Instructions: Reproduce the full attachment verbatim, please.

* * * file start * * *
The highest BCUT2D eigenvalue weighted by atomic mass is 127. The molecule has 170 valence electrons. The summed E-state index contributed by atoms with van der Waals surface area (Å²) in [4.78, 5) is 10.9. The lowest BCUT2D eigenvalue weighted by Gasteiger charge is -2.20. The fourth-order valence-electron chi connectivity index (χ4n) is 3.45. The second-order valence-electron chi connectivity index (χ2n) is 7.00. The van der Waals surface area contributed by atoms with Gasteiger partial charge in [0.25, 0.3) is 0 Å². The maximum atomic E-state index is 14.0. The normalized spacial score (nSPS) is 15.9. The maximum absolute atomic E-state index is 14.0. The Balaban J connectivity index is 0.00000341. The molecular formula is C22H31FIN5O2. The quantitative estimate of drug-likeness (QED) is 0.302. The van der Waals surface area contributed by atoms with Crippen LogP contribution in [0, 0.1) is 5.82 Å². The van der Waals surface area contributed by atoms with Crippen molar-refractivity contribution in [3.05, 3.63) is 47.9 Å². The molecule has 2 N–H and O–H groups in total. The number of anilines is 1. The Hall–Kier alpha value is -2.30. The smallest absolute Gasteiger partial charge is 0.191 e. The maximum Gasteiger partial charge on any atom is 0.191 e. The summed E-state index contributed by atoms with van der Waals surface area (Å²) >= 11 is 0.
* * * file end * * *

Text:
The highest BCUT2D eigenvalue weighted by atomic mass is 127. The molecule has 170 valence electrons. The summed E-state index contributed by atoms with van der Waals surface area (Å²) in [4.78, 5) is 10.9. The lowest BCUT2D eigenvalue weighted by Gasteiger charge is -2.20. The fourth-order valence-electron chi connectivity index (χ4n) is 3.45. The second-order valence-electron chi connectivity index (χ2n) is 7.00. The van der Waals surface area contributed by atoms with Gasteiger partial charge in [0.25, 0.3) is 0 Å². The maximum atomic E-state index is 14.0. The normalized spacial score (nSPS) is 15.9. The maximum absolute atomic E-state index is 14.0. The Balaban J connectivity index is 0.00000341. The molecular formula is C22H31FIN5O2. The quantitative estimate of drug-likeness (QED) is 0.302. The van der Waals surface area contributed by atoms with Crippen LogP contribution in [0, 0.1) is 5.82 Å². The van der Waals surface area contributed by atoms with Crippen molar-refractivity contribution in [3.05, 3.63) is 47.9 Å². The molecule has 2 N–H and O–H groups in total. The number of anilines is 1. The Hall–Kier alpha value is -2.30. The smallest absolute Gasteiger partial charge is 0.191 e. The maximum Gasteiger partial charge on any atom is 0.191 e. The summed E-state index contributed by atoms with van der Waals surface area (Å²) >= 11 is 0.